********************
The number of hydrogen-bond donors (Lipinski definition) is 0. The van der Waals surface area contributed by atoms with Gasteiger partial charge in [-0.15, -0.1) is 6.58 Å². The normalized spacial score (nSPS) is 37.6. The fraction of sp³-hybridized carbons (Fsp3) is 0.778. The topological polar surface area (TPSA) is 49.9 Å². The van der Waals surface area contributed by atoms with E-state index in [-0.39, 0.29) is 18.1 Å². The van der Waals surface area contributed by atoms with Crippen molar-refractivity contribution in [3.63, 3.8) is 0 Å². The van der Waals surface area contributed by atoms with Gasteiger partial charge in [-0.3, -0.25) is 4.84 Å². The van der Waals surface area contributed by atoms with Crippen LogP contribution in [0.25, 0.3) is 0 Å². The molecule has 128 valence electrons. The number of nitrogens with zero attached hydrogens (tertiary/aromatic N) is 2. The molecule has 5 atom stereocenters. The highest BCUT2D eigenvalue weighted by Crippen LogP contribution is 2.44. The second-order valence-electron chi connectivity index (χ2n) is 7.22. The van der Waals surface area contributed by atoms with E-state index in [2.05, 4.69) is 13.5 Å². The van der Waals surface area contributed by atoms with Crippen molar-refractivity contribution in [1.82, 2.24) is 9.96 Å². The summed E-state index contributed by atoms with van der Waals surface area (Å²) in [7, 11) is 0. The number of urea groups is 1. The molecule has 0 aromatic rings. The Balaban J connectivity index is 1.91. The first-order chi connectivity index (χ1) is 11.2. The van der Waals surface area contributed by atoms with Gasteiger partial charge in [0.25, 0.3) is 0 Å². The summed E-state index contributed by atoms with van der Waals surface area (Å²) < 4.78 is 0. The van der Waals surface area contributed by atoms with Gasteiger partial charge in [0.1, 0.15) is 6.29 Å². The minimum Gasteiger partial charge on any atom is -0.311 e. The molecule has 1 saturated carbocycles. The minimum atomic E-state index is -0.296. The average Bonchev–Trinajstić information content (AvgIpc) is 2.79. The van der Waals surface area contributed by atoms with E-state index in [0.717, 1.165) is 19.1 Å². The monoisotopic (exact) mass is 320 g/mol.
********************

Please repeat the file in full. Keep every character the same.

The number of hydrogen-bond donors (Lipinski definition) is 0. The van der Waals surface area contributed by atoms with Gasteiger partial charge in [-0.15, -0.1) is 6.58 Å². The normalized spacial score (nSPS) is 37.6. The fraction of sp³-hybridized carbons (Fsp3) is 0.778. The topological polar surface area (TPSA) is 49.9 Å². The van der Waals surface area contributed by atoms with E-state index in [-0.39, 0.29) is 18.1 Å². The van der Waals surface area contributed by atoms with Crippen molar-refractivity contribution in [3.63, 3.8) is 0 Å². The van der Waals surface area contributed by atoms with Gasteiger partial charge in [-0.3, -0.25) is 4.84 Å². The van der Waals surface area contributed by atoms with Crippen LogP contribution in [0.25, 0.3) is 0 Å². The molecule has 128 valence electrons. The number of nitrogens with zero attached hydrogens (tertiary/aromatic N) is 2. The molecule has 5 atom stereocenters. The highest BCUT2D eigenvalue weighted by Crippen LogP contribution is 2.44. The second-order valence-electron chi connectivity index (χ2n) is 7.22. The van der Waals surface area contributed by atoms with E-state index in [2.05, 4.69) is 13.5 Å². The van der Waals surface area contributed by atoms with Crippen molar-refractivity contribution in [1.82, 2.24) is 9.96 Å². The summed E-state index contributed by atoms with van der Waals surface area (Å²) in [7, 11) is 0. The number of urea groups is 1. The molecule has 0 aromatic rings. The Balaban J connectivity index is 1.91. The first-order chi connectivity index (χ1) is 11.2. The van der Waals surface area contributed by atoms with Gasteiger partial charge in [0.25, 0.3) is 0 Å². The summed E-state index contributed by atoms with van der Waals surface area (Å²) < 4.78 is 0. The van der Waals surface area contributed by atoms with Gasteiger partial charge in [0.1, 0.15) is 6.29 Å². The minimum Gasteiger partial charge on any atom is -0.311 e. The molecule has 1 saturated carbocycles. The minimum atomic E-state index is -0.296. The average Bonchev–Trinajstić information content (AvgIpc) is 2.79. The van der Waals surface area contributed by atoms with E-state index in [0.717, 1.165) is 19.1 Å². The monoisotopic (exact) mass is 320 g/mol.